We continue on across town—spanning the city on foot takes just 15 or 20 minutes—to meet a friend of Norman's, Fausto Sicán, a guide from the nearby village of San Juan del Obispo. “He knows everything about this city," Norman tells me. Sicán began leading tour groups as a kid to help pay for school. He studied law, but to be a student during Guatemala's violent civil war was a risky proposition, so he left school and now uses his considerable intellect to educate people like me.
“This city is considered the best expression of the Spanish presence in Guatemala," Sicán says. “My favorite place is the Convento de las Capuchinas. It's one of the most important places in the city. It was the last [major] building constructed here before the capital moved to Guatemala City."
Sicán agrees to show us Capuchinas, a fortresslike, carved-stone convent that was consecrated in 1736. He leads us into the main hall, light streaming down from above, where a huge dome once rose, then through the sanctuary, where nuns would fast and flagellate themselves, and finally into a circular subterranean room. It's chilly down here, and with just two windows a little dark, but it's strangely peaceful. Standing in the slanting light, Norman nods at me. “This is the best place," he whispers.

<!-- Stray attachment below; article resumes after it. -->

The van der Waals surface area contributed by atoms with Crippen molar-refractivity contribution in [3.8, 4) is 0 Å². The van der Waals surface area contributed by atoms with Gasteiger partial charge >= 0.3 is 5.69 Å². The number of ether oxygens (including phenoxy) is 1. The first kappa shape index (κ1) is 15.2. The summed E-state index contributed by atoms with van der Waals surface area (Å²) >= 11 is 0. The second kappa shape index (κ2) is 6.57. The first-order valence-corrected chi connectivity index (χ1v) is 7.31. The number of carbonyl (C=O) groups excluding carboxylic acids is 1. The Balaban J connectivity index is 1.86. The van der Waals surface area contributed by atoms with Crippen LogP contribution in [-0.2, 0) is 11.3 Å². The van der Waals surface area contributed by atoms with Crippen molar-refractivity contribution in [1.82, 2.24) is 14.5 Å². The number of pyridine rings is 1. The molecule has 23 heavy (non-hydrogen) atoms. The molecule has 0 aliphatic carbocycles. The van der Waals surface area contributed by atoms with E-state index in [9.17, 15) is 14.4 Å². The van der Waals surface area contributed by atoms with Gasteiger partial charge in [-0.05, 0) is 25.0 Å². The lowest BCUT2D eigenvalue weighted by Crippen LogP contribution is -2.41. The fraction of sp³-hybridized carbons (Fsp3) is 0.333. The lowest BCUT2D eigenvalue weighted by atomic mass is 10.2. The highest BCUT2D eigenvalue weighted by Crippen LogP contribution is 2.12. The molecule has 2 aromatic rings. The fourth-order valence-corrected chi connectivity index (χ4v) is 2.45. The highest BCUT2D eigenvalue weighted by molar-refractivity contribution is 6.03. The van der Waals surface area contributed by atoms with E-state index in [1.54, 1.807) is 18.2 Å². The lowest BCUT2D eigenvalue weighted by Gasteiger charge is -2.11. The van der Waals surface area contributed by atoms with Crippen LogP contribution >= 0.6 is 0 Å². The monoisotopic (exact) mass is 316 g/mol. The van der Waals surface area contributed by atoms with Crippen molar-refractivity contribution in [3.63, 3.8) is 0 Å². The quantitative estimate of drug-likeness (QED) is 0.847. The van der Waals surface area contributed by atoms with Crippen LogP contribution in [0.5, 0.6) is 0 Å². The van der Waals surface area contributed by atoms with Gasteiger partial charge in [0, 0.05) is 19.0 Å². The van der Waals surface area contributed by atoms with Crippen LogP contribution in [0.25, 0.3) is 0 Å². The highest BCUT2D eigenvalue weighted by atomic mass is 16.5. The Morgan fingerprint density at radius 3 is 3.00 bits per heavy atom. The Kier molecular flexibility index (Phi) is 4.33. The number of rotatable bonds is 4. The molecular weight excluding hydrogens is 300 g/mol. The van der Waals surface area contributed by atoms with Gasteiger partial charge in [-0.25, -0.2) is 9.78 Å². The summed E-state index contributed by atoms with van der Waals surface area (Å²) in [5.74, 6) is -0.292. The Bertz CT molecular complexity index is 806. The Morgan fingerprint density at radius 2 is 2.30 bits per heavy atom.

This room, Sicán tells us, managed to escape the ravages of earthquakes, and there are many theories about what it was used for. “The best version," he says, “is that this is like the Gregorian places, where the people went to sing, thinking that their voices go directly to heaven." He demonstrates by walking around the perimeter of the room, singing in a deep voice that resonates throughout the chamber.
Before he leaves, Sicán tells us we should check out a religious procession happening in the adjacent village of Jocotenango. We take his advice, hailing one of the ubiquitous three-wheel tuk-tuks, and 10 bumpy minutes later we're stepping out into the central square of the village, which is like a smaller, less touristy version of Antigua.
The streets are decorated with colorful alfombras, or carpets, painstakingly pieced together from dyed sawdust and fruit. Over these decorations passes the procession. First come the cucuruchos, men in purple robes carrying a giant casket, atop which stands an effigy of Christ. A smaller casket for the Virgin Mary, borne by solemn teenage girls in black skirts, follows. The floats sway as the pallbearers, some weeping, rotate in and out. I'm not a religious man, but for a moment the sight is enough to make me wish I were.
Later, we walk back through the main square, scoping out the many food carts. Norman points to a grill, over which roasts an entire pig. It's time for another religious experience: We chow down on pork tacos topped with virulently spicy green salsa, then tuk-tuk it back down the hill to Antigua.